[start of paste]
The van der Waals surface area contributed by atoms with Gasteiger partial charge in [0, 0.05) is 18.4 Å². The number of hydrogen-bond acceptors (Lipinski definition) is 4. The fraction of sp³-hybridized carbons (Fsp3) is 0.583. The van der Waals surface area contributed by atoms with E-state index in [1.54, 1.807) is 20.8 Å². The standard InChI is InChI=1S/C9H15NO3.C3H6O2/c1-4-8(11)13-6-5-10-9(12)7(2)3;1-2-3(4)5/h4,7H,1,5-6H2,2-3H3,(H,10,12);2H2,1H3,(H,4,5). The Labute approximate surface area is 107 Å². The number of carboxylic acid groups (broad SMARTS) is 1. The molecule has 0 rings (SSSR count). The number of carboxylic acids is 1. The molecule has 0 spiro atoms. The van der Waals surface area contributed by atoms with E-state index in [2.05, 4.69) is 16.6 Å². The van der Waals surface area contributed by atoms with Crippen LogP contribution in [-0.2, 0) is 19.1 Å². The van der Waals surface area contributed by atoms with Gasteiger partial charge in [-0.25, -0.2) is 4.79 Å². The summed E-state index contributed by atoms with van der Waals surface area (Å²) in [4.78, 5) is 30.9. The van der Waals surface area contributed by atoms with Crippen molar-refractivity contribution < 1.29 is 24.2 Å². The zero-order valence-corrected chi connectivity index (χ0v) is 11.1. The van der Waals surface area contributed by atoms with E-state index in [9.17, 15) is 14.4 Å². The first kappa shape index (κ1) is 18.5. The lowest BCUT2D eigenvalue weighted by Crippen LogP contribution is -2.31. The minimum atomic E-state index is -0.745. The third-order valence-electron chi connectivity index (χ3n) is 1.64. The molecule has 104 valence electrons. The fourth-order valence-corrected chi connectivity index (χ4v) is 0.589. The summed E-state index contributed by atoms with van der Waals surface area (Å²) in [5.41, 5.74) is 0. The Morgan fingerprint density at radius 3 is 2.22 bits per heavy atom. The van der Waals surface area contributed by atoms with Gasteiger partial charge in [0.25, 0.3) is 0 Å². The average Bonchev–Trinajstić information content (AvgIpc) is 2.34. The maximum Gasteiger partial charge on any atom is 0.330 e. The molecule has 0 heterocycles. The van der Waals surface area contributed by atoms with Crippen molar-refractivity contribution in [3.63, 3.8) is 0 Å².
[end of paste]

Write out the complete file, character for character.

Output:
The van der Waals surface area contributed by atoms with Gasteiger partial charge in [0, 0.05) is 18.4 Å². The number of hydrogen-bond acceptors (Lipinski definition) is 4. The fraction of sp³-hybridized carbons (Fsp3) is 0.583. The van der Waals surface area contributed by atoms with E-state index in [1.54, 1.807) is 20.8 Å². The standard InChI is InChI=1S/C9H15NO3.C3H6O2/c1-4-8(11)13-6-5-10-9(12)7(2)3;1-2-3(4)5/h4,7H,1,5-6H2,2-3H3,(H,10,12);2H2,1H3,(H,4,5). The Labute approximate surface area is 107 Å². The number of carboxylic acid groups (broad SMARTS) is 1. The molecule has 0 rings (SSSR count). The number of carboxylic acids is 1. The molecule has 0 spiro atoms. The van der Waals surface area contributed by atoms with E-state index in [2.05, 4.69) is 16.6 Å². The van der Waals surface area contributed by atoms with Crippen LogP contribution in [-0.2, 0) is 19.1 Å². The van der Waals surface area contributed by atoms with Gasteiger partial charge in [-0.25, -0.2) is 4.79 Å². The summed E-state index contributed by atoms with van der Waals surface area (Å²) in [4.78, 5) is 30.9. The van der Waals surface area contributed by atoms with Crippen molar-refractivity contribution < 1.29 is 24.2 Å². The zero-order valence-corrected chi connectivity index (χ0v) is 11.1. The van der Waals surface area contributed by atoms with E-state index in [9.17, 15) is 14.4 Å². The first kappa shape index (κ1) is 18.5. The lowest BCUT2D eigenvalue weighted by Crippen LogP contribution is -2.31. The minimum atomic E-state index is -0.745. The third-order valence-electron chi connectivity index (χ3n) is 1.64. The molecule has 104 valence electrons. The fourth-order valence-corrected chi connectivity index (χ4v) is 0.589. The summed E-state index contributed by atoms with van der Waals surface area (Å²) in [5.41, 5.74) is 0. The Morgan fingerprint density at radius 3 is 2.22 bits per heavy atom. The van der Waals surface area contributed by atoms with Gasteiger partial charge in [0.25, 0.3) is 0 Å². The average Bonchev–Trinajstić information content (AvgIpc) is 2.34. The maximum Gasteiger partial charge on any atom is 0.330 e. The molecule has 0 heterocycles. The van der Waals surface area contributed by atoms with Crippen molar-refractivity contribution in [3.63, 3.8) is 0 Å².